the Crested Hawk Eagle or Changeable Hawk-eagle photographed in Ramnagar, Uttarakhand (Kumar Kumud Gangesh)
The Crested Serpent Eagle, as its English name suggests, is a reptile eater which hunts over forests, often close to wet grassland, for snakes and lizards. This photograph was taken at the Tadoba National Park, Maharashtra (Raghuvamsh Chavali)
The Egyptian Vulture, sometimes called the White Scavenger Vulture or Pharoah’s Chicken, is a small Old World vulture and the only member of the genus Neophron. The use of tools is rare in birds and Egyptian Vultures make use of twigs to roll up wool for use in their nest. Photo taken at the National Chambal Sanctuary, India (Gargi Biswas)
Indian Vulture Photographed at Bandhavgarh National Park, Madhya Pradesh, India (Alok Katkar)
The Long-legged Buzzard is similar in appearance to the Rough-legged Buzzard but it is larger and more robust. The Long-legged Buzzard is found in dry pen plains of northern Africa, southeastern Europe, west and central Asia east to China, and across central India. Photographed in New Delhi, India (Nishant Rana)
Female Oriental Honey Buzzard, also known as the Crested Honey Buzzard. Photo in Nagpur outskirts, India (Prasad V Pendharkar)
The Western Osprey, is sometimes called the Sea Hawk, River Hawk or Fish Hawk, is a fish-eating bird of prey with a cosmopolitan range. This bird tolerates a wide variety of habitats, nesting in any place located close to a water body which provides adequate food supply. Here, the bird is seen with a tilapia at the Bubali Bird Sanctuary, Aruba (Michiel Oversteegen)
The Peregrine Falcon is known for its speed, reaching over 320 km/h (200 mph) during its characteristic hunting stoop, making it the fastest bird in the world and the fastest member of the animal kingdom. Photographed at Little Rann of Kutch, Gujarat, India (Dr.Divya Srivastava)
The Red-tailed Hawk is one of the widely distributed of all raptors in Americas, occupying the largest breeding range of any diurnal raptor north of the Mexico border. Red-tailed Hawks have shown the ability to become habituated to almost any habitat present in North and central America (Henser Villela)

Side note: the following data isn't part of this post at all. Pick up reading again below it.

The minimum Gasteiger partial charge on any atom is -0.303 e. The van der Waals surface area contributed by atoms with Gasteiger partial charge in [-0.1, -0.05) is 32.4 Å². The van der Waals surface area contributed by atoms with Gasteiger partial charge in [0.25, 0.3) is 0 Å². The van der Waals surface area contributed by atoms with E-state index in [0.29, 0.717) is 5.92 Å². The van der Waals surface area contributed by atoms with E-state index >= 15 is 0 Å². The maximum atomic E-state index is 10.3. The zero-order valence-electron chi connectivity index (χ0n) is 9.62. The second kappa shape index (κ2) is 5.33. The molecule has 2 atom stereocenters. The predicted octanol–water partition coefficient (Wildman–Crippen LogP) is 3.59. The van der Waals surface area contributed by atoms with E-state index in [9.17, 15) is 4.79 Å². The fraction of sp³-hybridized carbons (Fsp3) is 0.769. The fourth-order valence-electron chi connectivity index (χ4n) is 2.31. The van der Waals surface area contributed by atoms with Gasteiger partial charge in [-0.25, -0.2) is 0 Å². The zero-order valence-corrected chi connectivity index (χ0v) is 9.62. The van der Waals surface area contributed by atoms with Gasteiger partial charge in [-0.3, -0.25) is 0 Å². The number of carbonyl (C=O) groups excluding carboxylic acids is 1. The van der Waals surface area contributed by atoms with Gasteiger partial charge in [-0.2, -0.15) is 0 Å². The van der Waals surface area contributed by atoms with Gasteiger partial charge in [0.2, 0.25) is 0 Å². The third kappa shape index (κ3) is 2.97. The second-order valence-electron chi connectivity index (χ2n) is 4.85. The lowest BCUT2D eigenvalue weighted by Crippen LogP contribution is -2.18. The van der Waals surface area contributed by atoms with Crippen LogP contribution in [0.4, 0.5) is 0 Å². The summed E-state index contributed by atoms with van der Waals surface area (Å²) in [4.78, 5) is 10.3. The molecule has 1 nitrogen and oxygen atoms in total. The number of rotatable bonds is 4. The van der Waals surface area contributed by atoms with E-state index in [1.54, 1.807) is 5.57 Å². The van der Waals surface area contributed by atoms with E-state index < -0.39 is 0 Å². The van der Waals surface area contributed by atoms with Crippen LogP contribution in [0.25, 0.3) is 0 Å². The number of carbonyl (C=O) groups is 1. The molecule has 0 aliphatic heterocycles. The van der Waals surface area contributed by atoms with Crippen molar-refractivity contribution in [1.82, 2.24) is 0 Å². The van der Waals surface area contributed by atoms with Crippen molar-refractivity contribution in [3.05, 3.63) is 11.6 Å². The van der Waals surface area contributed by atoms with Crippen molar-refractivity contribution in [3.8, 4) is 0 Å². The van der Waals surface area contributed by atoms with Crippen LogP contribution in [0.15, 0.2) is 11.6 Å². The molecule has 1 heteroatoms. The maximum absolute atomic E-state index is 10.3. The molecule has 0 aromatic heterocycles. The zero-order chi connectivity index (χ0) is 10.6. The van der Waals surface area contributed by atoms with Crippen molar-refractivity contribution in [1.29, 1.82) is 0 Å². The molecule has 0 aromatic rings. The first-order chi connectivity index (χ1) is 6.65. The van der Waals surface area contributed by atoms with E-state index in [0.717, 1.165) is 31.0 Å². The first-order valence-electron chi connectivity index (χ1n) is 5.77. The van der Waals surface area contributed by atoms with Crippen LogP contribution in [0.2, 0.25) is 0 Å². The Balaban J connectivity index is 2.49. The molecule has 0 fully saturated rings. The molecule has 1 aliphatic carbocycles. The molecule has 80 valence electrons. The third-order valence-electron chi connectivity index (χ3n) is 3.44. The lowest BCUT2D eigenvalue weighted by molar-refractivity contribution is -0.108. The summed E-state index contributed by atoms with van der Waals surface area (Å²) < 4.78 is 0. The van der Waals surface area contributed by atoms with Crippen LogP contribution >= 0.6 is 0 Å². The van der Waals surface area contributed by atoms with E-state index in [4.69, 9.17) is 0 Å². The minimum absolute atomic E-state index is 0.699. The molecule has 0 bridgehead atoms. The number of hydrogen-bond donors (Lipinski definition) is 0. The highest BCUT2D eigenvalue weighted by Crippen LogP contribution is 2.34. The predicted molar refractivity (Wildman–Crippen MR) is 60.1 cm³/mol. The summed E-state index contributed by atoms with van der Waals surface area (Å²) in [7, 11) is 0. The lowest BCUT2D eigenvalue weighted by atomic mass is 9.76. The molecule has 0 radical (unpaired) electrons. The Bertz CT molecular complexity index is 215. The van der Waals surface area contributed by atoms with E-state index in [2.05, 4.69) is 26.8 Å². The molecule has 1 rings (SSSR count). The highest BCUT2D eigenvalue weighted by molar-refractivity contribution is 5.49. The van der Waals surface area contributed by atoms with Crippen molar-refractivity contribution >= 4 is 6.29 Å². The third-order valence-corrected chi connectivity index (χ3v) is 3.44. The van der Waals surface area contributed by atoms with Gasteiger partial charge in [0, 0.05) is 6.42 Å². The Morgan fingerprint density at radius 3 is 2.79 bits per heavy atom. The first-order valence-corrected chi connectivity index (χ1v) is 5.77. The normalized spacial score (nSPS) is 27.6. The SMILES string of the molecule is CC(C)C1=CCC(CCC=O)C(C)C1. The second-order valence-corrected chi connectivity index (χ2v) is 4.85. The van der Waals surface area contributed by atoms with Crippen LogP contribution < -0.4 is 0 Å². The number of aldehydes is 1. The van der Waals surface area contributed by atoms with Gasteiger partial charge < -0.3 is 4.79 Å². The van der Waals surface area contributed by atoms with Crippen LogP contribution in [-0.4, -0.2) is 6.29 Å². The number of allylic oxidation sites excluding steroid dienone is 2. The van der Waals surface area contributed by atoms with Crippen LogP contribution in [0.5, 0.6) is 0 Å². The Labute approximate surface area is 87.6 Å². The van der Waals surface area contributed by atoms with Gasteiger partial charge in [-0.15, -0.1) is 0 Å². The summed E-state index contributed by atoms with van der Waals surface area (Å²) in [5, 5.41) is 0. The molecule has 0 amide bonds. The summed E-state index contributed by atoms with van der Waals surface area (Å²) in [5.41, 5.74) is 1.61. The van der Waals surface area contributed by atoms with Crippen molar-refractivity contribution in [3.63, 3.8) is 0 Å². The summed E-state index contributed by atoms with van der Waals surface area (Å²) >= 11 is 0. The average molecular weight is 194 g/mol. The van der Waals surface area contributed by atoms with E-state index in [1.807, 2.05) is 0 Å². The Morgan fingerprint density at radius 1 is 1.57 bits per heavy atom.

The Shikra is found in a range of habitats including farmlands, forests and urban areas. The Shikra was considered to be the favourite among falconers in India and Pakistan due to the ease with it could be trained and was frequently used to procure food for the more prised falcons. Photographed in Haryana, India (Subhamoy Das)
The Short-eared Owl is found to occur in all continents except Antarctica and Australia. This makes it one of the most widely distributed bird species. Owl typically hunt at night, but this owl is known to be diurnal and crepuscular as well. Photographed at th Dhanauri Wetland, Greater Noida, India (Dr. Sanjay Solanki)
The Short-toed Snake Eagle can also be called the Short-toed Eagle. It is an Old World species found throughout the Mediterranean basin, into Russia and the Middle East, and parts of Asia. This species mostly prey on reptiles, mainly snakes, but it can also be seen taking lizards. Photo taken in Gajoldoba, West Bengal (Pritam Kumar Ghosh)
The Snowy Owl is a large, white owl of the true owl family. Snowy Owls are found in the Arctic regions in North America and Eurasia. Males of this species are almost all white, while females have more flecks of black plumage. Photo taken in New York, USA (Jack Catalina)